After countless adaptations of Victor Hugo's nineteenth century politically charged tale, Les Misérables, Hollywood (by way of director Tom Hooper) has revamped the classic once more, giving it an uber glamorized look despite its dismal themes.
Unlike more recent movie musicals, the story of Les Misérables is strictly told in song. There are no times when the actors stop their ballad mid lyric and start speaking in dialogue. In other words, this variation is much like the beloved stage production, so prepare yourselves if you're not into 2.5-hour theatrical concerts.
But thankfully the cast (minus Russell Crowe, we'll get to him in a bit) can certainly hold a note. It's like they're all competing against each other for that last vacant spot on "American Idol." Hugh Jackman, who's critically acclaimed for his Broadway work in productions like "The Boy from Oz," finally sheds his Wolverine image in this heart-rending performance as Jean Valjean, an impoverished Frenchman who steals a loaf a bread for his starving sister and is sent to jail. After escaping prison several times, which leads to a lengthier sentence, he spends the remainder of the movie (and his life) on the run from ruthless detective Javert (Crowe) and caring for Cosette, an orphan he meets on his laborious odyssey that sparks a revolutionary battle between the armored and tattered-clothed.
The film moves rather swiftly through time, roughly thirty years or so, which might be difficult for viewers who are unfamiliar with the story. Perhaps the smaller details about Valjean's journey were irrelevant for this big screen adventure (which is already running long), but those significant events really help build character and emotional investment from the viewers. So to negate them here seems like a rather odd decision for such a passionate story.
But Anne Hathaway's affecting portrayal of Fantine, a peasant young woman forced to sell her hair, teeth and her pride to provide for her daughter, Cosette, is as tender as it is the exact pivot the film needed to steer it back in the right direction. With Jackman's woefully heroic portrayal being the centerpiece of the film, the flamboyant song and dance numbers and Crowe's weaker performance often had it spinning in a circle on its own.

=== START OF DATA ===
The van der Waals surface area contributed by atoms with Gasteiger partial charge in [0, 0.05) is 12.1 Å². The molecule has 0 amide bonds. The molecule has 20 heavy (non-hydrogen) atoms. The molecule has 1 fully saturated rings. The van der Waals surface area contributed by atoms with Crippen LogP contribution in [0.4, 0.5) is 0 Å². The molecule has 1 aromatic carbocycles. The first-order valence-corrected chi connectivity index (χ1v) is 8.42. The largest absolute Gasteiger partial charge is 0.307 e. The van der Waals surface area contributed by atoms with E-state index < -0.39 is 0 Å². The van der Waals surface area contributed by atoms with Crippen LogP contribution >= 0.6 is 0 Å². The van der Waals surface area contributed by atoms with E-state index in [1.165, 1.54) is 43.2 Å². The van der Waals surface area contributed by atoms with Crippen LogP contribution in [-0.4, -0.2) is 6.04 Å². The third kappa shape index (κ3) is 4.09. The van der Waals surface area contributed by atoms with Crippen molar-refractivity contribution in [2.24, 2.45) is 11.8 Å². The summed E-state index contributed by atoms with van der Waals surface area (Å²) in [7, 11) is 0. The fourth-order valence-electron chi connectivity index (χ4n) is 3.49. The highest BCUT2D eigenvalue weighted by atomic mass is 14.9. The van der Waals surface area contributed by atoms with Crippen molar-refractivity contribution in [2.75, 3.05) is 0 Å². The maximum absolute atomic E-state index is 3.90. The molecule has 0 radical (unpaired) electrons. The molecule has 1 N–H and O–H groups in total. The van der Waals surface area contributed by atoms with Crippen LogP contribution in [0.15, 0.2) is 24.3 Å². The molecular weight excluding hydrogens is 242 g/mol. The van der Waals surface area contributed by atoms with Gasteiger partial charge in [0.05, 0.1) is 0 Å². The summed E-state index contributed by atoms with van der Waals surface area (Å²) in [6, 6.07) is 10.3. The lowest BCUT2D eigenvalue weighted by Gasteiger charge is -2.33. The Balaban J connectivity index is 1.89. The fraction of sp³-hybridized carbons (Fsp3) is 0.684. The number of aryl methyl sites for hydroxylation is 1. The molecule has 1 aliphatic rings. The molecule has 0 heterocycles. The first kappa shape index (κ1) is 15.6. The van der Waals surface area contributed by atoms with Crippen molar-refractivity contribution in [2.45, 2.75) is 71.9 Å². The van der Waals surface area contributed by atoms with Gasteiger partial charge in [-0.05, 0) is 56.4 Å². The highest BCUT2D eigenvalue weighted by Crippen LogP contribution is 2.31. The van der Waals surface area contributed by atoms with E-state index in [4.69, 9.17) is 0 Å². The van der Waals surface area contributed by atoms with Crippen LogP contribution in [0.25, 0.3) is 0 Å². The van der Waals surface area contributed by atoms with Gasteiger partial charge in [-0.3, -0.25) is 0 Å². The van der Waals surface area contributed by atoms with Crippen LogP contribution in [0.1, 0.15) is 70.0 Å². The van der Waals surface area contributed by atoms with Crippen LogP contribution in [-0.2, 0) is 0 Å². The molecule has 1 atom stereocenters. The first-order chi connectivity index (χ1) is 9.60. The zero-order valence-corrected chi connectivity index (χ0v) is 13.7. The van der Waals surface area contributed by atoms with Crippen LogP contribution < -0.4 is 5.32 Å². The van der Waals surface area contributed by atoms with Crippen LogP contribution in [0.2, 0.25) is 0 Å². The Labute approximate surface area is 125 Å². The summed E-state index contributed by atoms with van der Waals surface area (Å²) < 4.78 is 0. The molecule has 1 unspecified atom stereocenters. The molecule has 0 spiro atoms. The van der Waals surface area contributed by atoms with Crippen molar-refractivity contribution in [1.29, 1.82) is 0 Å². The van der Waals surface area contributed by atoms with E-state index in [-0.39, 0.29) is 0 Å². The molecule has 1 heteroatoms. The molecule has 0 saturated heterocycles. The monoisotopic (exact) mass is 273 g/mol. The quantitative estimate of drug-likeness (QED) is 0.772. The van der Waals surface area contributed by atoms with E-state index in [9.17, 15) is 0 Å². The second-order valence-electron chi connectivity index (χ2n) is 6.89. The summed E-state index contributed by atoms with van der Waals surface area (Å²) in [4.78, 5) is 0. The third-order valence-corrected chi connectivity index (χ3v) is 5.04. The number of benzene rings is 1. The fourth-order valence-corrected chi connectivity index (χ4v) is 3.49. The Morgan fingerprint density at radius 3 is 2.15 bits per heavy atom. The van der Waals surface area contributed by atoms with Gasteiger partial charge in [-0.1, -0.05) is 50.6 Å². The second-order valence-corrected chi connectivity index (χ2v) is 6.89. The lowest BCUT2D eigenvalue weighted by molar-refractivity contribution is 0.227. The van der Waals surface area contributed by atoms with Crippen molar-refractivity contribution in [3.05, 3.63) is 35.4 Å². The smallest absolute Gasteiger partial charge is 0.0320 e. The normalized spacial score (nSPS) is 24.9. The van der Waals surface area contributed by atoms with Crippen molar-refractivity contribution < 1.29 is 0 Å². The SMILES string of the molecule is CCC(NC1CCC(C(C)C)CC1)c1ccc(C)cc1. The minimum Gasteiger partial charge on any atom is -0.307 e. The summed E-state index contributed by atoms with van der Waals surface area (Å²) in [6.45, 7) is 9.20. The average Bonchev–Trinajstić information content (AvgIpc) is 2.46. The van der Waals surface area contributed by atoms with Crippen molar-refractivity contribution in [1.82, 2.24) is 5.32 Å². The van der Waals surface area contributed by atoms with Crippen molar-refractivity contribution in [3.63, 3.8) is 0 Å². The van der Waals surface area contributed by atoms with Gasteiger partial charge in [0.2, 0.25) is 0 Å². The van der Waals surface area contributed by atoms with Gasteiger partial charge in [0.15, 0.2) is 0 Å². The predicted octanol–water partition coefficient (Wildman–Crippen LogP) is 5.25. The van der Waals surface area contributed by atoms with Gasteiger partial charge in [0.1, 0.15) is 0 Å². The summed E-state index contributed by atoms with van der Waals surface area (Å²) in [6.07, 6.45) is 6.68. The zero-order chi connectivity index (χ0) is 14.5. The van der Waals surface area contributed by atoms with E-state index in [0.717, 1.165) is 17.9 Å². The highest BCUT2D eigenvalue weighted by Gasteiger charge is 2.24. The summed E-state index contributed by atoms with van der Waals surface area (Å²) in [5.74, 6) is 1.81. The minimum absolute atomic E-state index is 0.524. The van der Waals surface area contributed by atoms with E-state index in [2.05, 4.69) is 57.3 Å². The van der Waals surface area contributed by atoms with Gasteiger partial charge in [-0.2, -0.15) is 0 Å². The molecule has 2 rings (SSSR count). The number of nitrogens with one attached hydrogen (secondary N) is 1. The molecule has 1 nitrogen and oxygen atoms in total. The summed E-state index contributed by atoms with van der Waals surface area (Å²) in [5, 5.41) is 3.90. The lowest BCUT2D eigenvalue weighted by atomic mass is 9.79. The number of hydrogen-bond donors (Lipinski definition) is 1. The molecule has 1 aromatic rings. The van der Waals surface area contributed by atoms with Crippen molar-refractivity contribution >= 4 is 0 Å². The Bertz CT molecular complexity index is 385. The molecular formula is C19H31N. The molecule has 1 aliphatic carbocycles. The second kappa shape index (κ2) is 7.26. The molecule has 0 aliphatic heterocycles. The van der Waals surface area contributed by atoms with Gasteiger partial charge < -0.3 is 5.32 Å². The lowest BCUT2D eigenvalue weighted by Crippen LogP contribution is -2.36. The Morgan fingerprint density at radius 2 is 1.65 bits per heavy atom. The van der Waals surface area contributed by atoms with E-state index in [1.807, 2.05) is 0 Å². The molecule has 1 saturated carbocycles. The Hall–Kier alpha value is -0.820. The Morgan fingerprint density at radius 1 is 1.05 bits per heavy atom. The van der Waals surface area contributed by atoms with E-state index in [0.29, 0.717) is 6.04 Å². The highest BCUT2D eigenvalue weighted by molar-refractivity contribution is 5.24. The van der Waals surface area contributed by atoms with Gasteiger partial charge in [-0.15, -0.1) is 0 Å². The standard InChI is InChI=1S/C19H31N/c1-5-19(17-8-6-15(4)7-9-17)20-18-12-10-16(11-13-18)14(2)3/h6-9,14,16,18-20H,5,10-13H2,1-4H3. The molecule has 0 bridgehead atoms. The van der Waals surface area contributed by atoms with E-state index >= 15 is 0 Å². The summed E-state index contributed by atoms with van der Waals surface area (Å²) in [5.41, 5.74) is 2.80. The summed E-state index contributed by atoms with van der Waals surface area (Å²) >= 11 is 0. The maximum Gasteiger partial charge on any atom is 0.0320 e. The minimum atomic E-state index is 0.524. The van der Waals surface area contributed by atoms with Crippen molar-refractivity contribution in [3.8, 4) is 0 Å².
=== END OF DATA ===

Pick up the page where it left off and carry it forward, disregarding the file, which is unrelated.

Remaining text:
And now this brings us to Crowe and the other supporting performances in the film. In theory, Crowe seems like he would be the perfect current actor to bring to life Javert--a brooding, relentless, tortured soul in his own right. But put to music, his performance is swallowed whole. The core is still there, but Crowe is just not the right actor for this kind of musical adaptation. And that is a real shame.
On the other hand, Samantha Barks, who reprises her role as Éponine from the stage production, delivers one of the stand out performances in the film. She is introduced about an hour into the story as the ill-fated admirer of Marius (Eddie Redmayne), a character that has all the potential to be melodramatic and maudlin but with Barks' portrayal she becomes the person who, like Valjean, embodies the film's most paramount themes.
With a cast this size, it's easy to see how a few characters would appear thrown frivolously throughout the story purely for entertainment value on the big screen as opposed to the other mediums. For instance, the villainous Thénardiers (Helena Bonham Carter and Sascha Baron Cohen), who were prominent figures in the book, are reduced to comic relief in the movie. This is a welcomed shift in tone, but lessens their impact to the story, specifically how it influences Fantine and her daughter. While Carter and Bonham give fine performances that are entertaining to watch, a more judiciously written arc provided by William Nicholson (Gladiator) would have served them well.
The poignant romantic element in the movie, the one which balances the overwhelming layer of drab and sadness, belongs to Marius and Cosette (played as an adult by Amanda Seyfried). Their youthful optimism and passion for each other and the betterment of their depleted world adds a much needed nuance. Redmayne is steadily inexpressive throughout the movie which impedes his performance, but Seyfried delivers one of the best of her career. Since her character is central to the plot, Seyyfried's less colorful portrayal may fall under the radar in this grandiose production but is effectively poised.
Les Misérables is an ambitious effort from Hooper, who impressed the academy with his last film The King's Speech. The director clearly has an affinity for illuminating the civic story, which he takes to a fantastical level in this film as he submerges the audience into this forgotten world of sub-level humanity. Driving an emotional dagger straight through the audience, he often employs extreme profile shots of each cast member as they deliver their most wistful prose. While it isn't a consummate movie, Les Misérables will stir a younger generation of fans with its glitz and charm and perhaps pioneer a new style of movie musicals.
Les Misérables opens in theaters December 25th.